The Meanies by Patrick Emery
Formed at a time when the Australian pub rock scene was still dominated by the major label success stories of the 1980s – INXS, Midnight Oil, Jimmy Barnes – local punk band The Meanies represented the new guard of punter: loud, unkempt, snotty, enthusiastic. Serendipitously, The Meanies arrived on the scene at the perfect time to surf the commercial tidal wave caused by the release of Nirvana’s Nevermind. Yet unlike so many other bands of that era, The Meanies were not an act hot-housed for success by the major labels eager to cash in on the punk thing. The Meanies – the band members, their fans and the various people who supported The Meanies – were symptomatic of the disenchanted local music scene that provided the fertile soil that would subsequently be exploited by the star-crazed music industry.
Local film maker Rachael Hough’s new documentary, A Seminal Australian Punk Tale, describes The Meanies accidental rise to legendary status, from their genesis as a local punk rock act in the late 1980s to their initial break-up in the mid 1990s and subsequent return to the live scene at the beginning of the 21st century. Sitting in the offices of Madman Entertainment (the film’s distributor), Meanies vocalist and songwriter Link McLennan and bassist Roderick ‘Wally’ Kempton are attempting to sift through their beer drained memories of the Meanies’ halcyon days.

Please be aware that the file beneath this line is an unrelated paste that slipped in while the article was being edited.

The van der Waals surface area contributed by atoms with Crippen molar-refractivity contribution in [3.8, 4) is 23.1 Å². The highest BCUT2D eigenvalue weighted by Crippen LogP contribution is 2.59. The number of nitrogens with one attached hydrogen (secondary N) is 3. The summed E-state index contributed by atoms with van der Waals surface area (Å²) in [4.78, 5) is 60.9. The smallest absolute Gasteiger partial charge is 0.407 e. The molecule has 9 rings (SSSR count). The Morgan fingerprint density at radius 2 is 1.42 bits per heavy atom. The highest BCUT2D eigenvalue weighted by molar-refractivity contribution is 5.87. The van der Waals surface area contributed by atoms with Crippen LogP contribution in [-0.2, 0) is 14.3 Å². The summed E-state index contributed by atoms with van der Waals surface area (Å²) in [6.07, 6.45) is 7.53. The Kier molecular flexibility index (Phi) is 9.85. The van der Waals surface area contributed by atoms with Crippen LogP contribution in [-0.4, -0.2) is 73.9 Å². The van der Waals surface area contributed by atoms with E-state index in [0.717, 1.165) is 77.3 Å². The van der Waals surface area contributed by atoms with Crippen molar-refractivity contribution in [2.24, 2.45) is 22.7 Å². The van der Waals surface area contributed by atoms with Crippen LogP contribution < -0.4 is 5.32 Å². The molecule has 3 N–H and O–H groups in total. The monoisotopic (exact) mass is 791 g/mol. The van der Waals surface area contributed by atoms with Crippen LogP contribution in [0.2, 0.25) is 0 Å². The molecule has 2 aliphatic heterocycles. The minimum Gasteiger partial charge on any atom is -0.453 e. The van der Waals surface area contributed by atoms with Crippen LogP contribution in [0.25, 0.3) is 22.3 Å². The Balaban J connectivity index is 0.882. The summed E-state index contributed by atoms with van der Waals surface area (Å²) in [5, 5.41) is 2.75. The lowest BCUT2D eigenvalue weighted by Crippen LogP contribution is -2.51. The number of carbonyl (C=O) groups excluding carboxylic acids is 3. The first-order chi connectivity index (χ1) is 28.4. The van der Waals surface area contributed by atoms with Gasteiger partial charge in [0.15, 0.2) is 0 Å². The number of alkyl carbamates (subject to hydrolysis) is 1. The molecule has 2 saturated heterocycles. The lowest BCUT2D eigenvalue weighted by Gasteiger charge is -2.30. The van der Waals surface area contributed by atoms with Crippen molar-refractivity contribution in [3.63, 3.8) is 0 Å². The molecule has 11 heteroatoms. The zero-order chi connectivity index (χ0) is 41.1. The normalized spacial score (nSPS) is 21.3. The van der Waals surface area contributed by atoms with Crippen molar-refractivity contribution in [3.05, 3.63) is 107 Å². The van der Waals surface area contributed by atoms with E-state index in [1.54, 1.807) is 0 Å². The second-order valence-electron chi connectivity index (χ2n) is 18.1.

Kempton’s recollection of the sequence of events that led to the band’s first EP illustrates the serendipitous nature of the Meanies’ early break-through. “We never even thought of taking anything to a major label. Even that EP we recorded, Dave Kendall from the Throwaways suggested we put out a split 7”, with us, The Throwaways and another band we were playing with Nice Girls From Cincinatti. He investigated how much it would cost to get the record pressed, and we had this place recommended to us, and rang them and found out how much it was going to cost. So he came back and said it was going to cost this much for a 7”, and only this much more for a 12”, so why don’t we do a few songs each. Dave just happened to have it on him one day when he went shopping in Au-Go-Go and got talking to Bruce [Milne] behind the counter, and Bruce said ‘yeah, I’ve heard of those bands’ and he asked to listen to it. And it was pretty much the same day when Bruce rang up and offered to put it out. So that was a happy accident.”